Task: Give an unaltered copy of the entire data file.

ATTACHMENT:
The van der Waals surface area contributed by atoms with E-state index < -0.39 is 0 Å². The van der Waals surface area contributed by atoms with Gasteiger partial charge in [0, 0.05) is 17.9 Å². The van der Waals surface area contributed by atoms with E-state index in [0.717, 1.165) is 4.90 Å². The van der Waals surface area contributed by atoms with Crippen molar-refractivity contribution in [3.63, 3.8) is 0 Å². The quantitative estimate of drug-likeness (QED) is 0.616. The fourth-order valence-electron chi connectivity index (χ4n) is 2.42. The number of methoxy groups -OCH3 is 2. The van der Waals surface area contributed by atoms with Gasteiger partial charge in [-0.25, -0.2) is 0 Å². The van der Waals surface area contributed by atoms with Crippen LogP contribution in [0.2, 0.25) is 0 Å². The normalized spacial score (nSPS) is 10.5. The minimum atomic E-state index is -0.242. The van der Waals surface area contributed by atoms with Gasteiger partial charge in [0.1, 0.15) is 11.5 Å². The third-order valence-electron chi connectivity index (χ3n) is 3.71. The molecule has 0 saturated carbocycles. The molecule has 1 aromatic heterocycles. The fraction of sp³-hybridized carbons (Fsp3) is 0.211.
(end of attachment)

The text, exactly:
The van der Waals surface area contributed by atoms with E-state index < -0.39 is 0 Å². The van der Waals surface area contributed by atoms with Gasteiger partial charge in [0, 0.05) is 17.9 Å². The van der Waals surface area contributed by atoms with E-state index in [0.717, 1.165) is 4.90 Å². The van der Waals surface area contributed by atoms with Crippen molar-refractivity contribution in [3.63, 3.8) is 0 Å². The quantitative estimate of drug-likeness (QED) is 0.616. The fourth-order valence-electron chi connectivity index (χ4n) is 2.42. The number of methoxy groups -OCH3 is 2. The van der Waals surface area contributed by atoms with Gasteiger partial charge in [-0.25, -0.2) is 0 Å². The van der Waals surface area contributed by atoms with Crippen LogP contribution in [0.2, 0.25) is 0 Å². The normalized spacial score (nSPS) is 10.5. The minimum atomic E-state index is -0.242. The van der Waals surface area contributed by atoms with Gasteiger partial charge in [0.1, 0.15) is 11.5 Å². The third-order valence-electron chi connectivity index (χ3n) is 3.71. The molecule has 0 saturated carbocycles. The molecule has 1 aromatic heterocycles. The fraction of sp³-hybridized carbons (Fsp3) is 0.211.